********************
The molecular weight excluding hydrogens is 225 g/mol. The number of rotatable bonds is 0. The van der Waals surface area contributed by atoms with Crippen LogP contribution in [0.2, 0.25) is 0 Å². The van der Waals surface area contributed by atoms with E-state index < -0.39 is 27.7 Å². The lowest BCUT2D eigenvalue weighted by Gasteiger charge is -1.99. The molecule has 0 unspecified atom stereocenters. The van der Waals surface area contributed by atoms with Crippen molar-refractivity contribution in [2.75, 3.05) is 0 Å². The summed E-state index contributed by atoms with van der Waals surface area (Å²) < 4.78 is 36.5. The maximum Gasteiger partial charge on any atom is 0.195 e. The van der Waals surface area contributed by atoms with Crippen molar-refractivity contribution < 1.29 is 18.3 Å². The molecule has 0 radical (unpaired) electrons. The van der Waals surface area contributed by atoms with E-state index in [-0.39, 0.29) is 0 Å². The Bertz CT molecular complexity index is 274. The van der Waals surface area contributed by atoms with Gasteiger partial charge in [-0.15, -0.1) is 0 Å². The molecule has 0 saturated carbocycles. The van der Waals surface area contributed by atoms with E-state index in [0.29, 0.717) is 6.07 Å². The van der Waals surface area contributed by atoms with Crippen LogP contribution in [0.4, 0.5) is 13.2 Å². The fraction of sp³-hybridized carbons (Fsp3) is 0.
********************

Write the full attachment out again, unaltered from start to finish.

The molecular weight excluding hydrogens is 225 g/mol. The number of rotatable bonds is 0. The van der Waals surface area contributed by atoms with Crippen LogP contribution in [0.2, 0.25) is 0 Å². The van der Waals surface area contributed by atoms with E-state index < -0.39 is 27.7 Å². The lowest BCUT2D eigenvalue weighted by Gasteiger charge is -1.99. The molecule has 0 unspecified atom stereocenters. The van der Waals surface area contributed by atoms with Crippen molar-refractivity contribution in [2.75, 3.05) is 0 Å². The summed E-state index contributed by atoms with van der Waals surface area (Å²) < 4.78 is 36.5. The maximum Gasteiger partial charge on any atom is 0.195 e. The van der Waals surface area contributed by atoms with Crippen molar-refractivity contribution < 1.29 is 18.3 Å². The molecule has 0 radical (unpaired) electrons. The van der Waals surface area contributed by atoms with E-state index in [-0.39, 0.29) is 0 Å². The Bertz CT molecular complexity index is 274. The van der Waals surface area contributed by atoms with Gasteiger partial charge in [-0.15, -0.1) is 0 Å². The molecule has 0 saturated carbocycles. The van der Waals surface area contributed by atoms with E-state index in [0.29, 0.717) is 6.07 Å². The van der Waals surface area contributed by atoms with Crippen LogP contribution in [0.4, 0.5) is 13.2 Å². The fraction of sp³-hybridized carbons (Fsp3) is 0.